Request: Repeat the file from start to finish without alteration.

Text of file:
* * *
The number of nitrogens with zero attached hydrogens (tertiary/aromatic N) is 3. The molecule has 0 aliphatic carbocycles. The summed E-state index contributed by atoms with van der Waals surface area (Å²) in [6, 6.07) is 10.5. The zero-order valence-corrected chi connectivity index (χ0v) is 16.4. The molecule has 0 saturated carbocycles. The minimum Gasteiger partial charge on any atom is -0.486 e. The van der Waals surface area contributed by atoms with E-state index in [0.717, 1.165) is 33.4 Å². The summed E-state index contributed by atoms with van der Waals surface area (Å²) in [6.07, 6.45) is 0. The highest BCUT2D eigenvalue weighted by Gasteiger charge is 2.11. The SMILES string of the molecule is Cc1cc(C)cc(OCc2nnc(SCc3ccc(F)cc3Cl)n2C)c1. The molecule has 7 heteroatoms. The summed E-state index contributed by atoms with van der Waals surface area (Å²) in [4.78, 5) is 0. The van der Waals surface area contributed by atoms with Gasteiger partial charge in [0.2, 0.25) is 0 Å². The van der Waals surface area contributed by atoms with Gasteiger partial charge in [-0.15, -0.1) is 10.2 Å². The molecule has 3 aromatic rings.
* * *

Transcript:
The number of nitrogens with zero attached hydrogens (tertiary/aromatic N) is 3. The molecule has 0 aliphatic carbocycles. The summed E-state index contributed by atoms with van der Waals surface area (Å²) in [6, 6.07) is 10.5. The zero-order valence-corrected chi connectivity index (χ0v) is 16.4. The molecule has 0 saturated carbocycles. The minimum Gasteiger partial charge on any atom is -0.486 e. The van der Waals surface area contributed by atoms with E-state index in [0.717, 1.165) is 33.4 Å². The summed E-state index contributed by atoms with van der Waals surface area (Å²) in [6.07, 6.45) is 0. The highest BCUT2D eigenvalue weighted by Gasteiger charge is 2.11. The SMILES string of the molecule is Cc1cc(C)cc(OCc2nnc(SCc3ccc(F)cc3Cl)n2C)c1. The molecule has 7 heteroatoms. The summed E-state index contributed by atoms with van der Waals surface area (Å²) in [4.78, 5) is 0. The van der Waals surface area contributed by atoms with Gasteiger partial charge in [0.2, 0.25) is 0 Å². The van der Waals surface area contributed by atoms with Gasteiger partial charge in [-0.15, -0.1) is 10.2 Å². The molecule has 3 aromatic rings.